To study Torah is to know God; to know God is to have life. Among the many parables and homilies of the rabbis, there is one prayer which expresses these beliefs most beautifully: ‘Blessed is God who has created us for glory and has given us Torah and thus has planted everlasting life in our midst.’ The faith which so valued the Torah and gave voice to this prayer is also expressed in today’s first reading from Deuteronomy. Faithfulness to Torah was understood as the pathway to life and a means of closeness to God. We need to return to this truth and live.

Theme: Turning point

In the course of a given lifetime, individuals are confronted by a variety of crises. When serious illness strikes, the crisis is a medical one. Political crises accompany the wresting of power from one group or party by another. An economic crisis is occasioned by the collapse of a stock market, the devaluation of a major currency or the bankruptcy of some important financial organization. An international crisis occurs when one nation suddenly invades or encroaches upon another. Lesser crises are also frequently encountered. . . the car won’t start and you have to give a presentation to your boss in twenty minutes. . . unexpected guests have arrived and you haven’t anything to offer them. . . all the some, I can say that the word crisis is frequently misused. For many, the term has a consistently negative ring as in the above examples. Crises are thought of as bleak and foreboding events which are a threat to comfort, convenience and in some cases, to survival.

Theme: To be on the safe side choose wisdom

Readings like these offer us an opportunity for evaluating the quality of its liturgy, particularly its Eucharistic worship. For example, when Jesus fed the crowd with five loaves and two fish, the disciples served as ministers of his gift; it was their privilege and responsibility to distribute the bread to all, to be sure that all were satisfied, to collect the fragments left over and only then to share in the food Jesus provided. In our liturgies, we often confuse the symbols of the scriptures as they are revealed with the gestures that we liturgically act out, without thinking that we are contradicting the gospel. Eucharistic ministers, today, are those who, like the first disciples, serve the community, feed the faithful and wait on those in the crowd. But if we followed the text of the story and its symbolism, the priest and the Eucharistic ministers -the public disciples- would give out the Eucharist first and then eat what is left over, if there is anything left over. Perhaps this simple reversal of procedures would drive home an important point regarding our ministry to one another. To be a disciple is to be a servant like Jesus, who put the needs of others ahead of his own. Discipleship means to offer one’s time, talent and treasure as food for the many hungers of God’s people. Like Jesus, the disciple must have a capacity for compassion that overcomes conceit and self-centeredness with concern for the other.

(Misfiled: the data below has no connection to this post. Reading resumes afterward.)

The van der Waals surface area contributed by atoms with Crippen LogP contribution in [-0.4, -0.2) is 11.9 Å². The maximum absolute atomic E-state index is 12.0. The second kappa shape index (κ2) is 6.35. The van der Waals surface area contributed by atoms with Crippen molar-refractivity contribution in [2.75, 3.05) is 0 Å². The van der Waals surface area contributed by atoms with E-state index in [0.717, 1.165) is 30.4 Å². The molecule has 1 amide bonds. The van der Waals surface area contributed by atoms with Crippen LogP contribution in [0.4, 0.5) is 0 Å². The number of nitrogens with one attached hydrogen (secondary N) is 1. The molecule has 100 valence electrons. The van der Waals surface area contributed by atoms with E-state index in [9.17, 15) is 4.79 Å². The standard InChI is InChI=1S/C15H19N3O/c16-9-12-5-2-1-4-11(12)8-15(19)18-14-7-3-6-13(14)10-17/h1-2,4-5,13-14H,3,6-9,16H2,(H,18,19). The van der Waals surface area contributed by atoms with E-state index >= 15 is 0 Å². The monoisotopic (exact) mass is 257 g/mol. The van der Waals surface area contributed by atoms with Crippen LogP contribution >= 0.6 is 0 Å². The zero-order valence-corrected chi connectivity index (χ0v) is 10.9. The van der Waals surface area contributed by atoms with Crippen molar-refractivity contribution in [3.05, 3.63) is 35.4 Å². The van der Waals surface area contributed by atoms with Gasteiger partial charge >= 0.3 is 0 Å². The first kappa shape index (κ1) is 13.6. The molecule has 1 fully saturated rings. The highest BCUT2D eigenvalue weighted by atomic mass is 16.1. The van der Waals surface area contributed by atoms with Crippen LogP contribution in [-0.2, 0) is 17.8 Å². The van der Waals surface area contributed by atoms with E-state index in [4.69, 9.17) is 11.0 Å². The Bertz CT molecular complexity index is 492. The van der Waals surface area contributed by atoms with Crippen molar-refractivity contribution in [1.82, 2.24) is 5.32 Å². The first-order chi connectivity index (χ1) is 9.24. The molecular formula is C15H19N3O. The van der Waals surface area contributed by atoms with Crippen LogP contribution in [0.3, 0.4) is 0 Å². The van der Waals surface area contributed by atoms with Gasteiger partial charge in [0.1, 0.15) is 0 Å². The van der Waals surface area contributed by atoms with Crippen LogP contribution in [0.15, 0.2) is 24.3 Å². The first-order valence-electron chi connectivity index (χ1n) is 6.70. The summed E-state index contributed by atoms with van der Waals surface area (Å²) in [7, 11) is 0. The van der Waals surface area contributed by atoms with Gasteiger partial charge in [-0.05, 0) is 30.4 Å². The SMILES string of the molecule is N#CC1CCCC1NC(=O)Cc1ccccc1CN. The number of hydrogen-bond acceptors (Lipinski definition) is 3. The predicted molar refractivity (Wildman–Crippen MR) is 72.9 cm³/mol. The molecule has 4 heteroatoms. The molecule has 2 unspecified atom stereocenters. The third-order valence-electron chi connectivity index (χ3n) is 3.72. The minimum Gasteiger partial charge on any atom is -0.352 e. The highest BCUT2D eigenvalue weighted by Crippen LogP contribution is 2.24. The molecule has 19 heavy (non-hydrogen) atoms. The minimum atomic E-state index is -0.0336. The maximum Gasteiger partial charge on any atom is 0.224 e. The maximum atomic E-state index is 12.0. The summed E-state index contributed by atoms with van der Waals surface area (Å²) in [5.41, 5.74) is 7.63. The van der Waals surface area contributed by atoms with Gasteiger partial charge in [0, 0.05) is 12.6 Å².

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Sunday Masses

Luganda: 7:30 am.  English: 9:00 am, 11:00 am and 5;00 pm.

Crowd possible, please don't be late! May God bless you!

About Our Church

Welcome to Our Lady of Africa Parish Mbuya. We are located near Bugolobi Township in Nakawa Division. It is about 5 kms from the City Centre of Kampala. Mbuya Catholic Parish is a vibrant and diverse community made up of people from different parts of Uganda. We welcome you warmly and joyfully.